Thursday, April 24, 2014

New Long-Term Protective Window Film Now Available from Builders Site Protection!

Builders Site Protection is now offering long-term Superior 1 Year protective window film. Superior Window Film can be left on for up to 365 days without risking adhesive transfer. It protects glass during painting, stucco application, construction, remodeling, demolition, and tenant improvement. It can be applied before or after window installation and allows windows to be open and closed to maximize worker comfort and provide adequate airflow. Superior Window Film is designed to save time and money! For more information about Superior Window Film visit

Wednesday, April 16, 2014

EPA is cracking down on RRP violators

EPA Settles with, Fines 4 N.E. Firms for Lead-Paint Rule Violations

Fines ranged from $2,200 to $30,000

Four New England firms will pay penalties ranging from $2,200 to $30,000 to settle allegations they violated Environmental Protection Agency (EPA) rules for doing renovations that could disturb lead paint, the agency said in a news release April 15.
The news follows another recent settlement in which two firms paid fines totaling $14,455 to settle allegations involving a project in Maine, as well as EPA's announcement that it was sending letters to 200 home renovation and painting contractors in Connecticut about a planned "compliance assistance and enforcement initiative."
All these developments involving the EPA's four-year-old Renovation, Repair, and Painting (RRP) rule, in which penalties of up $37,500 per day can be imposed on contractors who fail to take required measures designed to limit the disturbance and dissemination of lead paint. Such paint, which hasn't been allowed for home use since 1978, has been found to cause severe health hazards, particularly to infants, small children, and the elderly. 
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Complying with the RRP rules is easy using Builders Site Protection's popular Lead Ready Kit

Thursday, April 3, 2014

This Tree-Inspired Skyscraper Sits On Top Of Streets And Sucks Up Pollution

When the L.A. freeway system was built in the 1940s and 1950s, the city saw the massive new roads as a magical solution for bad traffic. That clearly didn’t end up being the case, and the freeways also had the unintended consequences of splitting up neighborhoods and creating more poverty. In some other cities, aging freeways are being torn up and turned into surface streets or even parks. But what happens when a place like L.A. isn’t quite ready to give up existing infrastructure?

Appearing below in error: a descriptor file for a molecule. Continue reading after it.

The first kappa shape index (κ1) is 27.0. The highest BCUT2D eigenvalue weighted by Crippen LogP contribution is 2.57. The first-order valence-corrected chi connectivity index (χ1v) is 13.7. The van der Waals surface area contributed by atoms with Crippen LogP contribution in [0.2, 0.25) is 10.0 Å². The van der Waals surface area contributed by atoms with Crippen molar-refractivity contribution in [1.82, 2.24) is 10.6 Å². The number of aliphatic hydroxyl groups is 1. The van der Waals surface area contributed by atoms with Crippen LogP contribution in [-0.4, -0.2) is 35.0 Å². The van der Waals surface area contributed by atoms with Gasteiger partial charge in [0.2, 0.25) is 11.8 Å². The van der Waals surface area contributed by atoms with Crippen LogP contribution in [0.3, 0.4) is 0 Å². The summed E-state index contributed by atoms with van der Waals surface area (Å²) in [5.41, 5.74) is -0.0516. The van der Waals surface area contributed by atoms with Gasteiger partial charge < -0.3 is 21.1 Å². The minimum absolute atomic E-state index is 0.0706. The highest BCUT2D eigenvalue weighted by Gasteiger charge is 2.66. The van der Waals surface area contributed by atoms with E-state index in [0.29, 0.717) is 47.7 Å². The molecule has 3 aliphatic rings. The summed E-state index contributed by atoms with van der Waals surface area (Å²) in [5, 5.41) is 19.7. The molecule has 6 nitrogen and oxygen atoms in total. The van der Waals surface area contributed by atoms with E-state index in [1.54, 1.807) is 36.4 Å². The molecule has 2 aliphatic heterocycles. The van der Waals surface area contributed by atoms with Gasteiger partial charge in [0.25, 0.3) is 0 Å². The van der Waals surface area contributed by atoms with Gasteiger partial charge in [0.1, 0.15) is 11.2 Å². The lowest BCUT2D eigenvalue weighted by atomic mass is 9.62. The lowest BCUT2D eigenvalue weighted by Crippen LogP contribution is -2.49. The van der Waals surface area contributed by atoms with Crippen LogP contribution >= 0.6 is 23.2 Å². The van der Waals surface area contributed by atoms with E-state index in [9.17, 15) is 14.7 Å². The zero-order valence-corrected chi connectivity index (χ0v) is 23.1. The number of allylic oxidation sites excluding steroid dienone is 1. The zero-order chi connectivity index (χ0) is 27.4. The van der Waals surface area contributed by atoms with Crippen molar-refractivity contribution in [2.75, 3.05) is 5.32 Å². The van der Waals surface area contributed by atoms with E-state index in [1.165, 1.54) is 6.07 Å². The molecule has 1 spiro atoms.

One somewhat improbable idea: Build another layer of the city over the roads, reconnecting neighborhoods by making it easier to walk. The Skyvillage design concept, proposed by a student at USC School of Architecture, is a skyscraper that would bridge over the 101-110 interchange near downtown L.A.
“It’s a really common problem for freeways to segregate communities instead of bringing people together,” says Ziwei Song, who developed the design as part of a studio class and recently won an honorable mention in the 2014 eVolo Skyscraper Competition. “Around the interchange, we found that there are four distinct cultures. If the freeway wasn’t there, it would be more united. That’s why we wanted to build something that could bring people from one side to the other.”
As the freeways stack up at the interchange, they also create a lot of wasted space--about 27 acres of land that can’t easily be used. This skyscraper, inspired by the shape of trees, would build on that space with several towers connected by branching floors. People could enter at the base of one tower, go upstairs, and cross to another neighborhood--from downtown to Chinatown, for example, or Echo Park to Temple Beaudry.
It’s not intended only to act as a bridge; the building itself is designed as a walkable neighborhood, so people living inside or nearby wouldn’t have to get in a car for everyday errands. Along with housing, offices, and a school, Song envisions restaurants, gyms, music clubs, shopping, and a park inside the skyscraper. “It’s a place for people from different social groups to interact,” she says.
The vertical towers supporting the building would be filled with air-filtering plants that are intended--at least in theory--to absorb some of the pollution from the nearby freeways.
More information: Author:  Adele Peters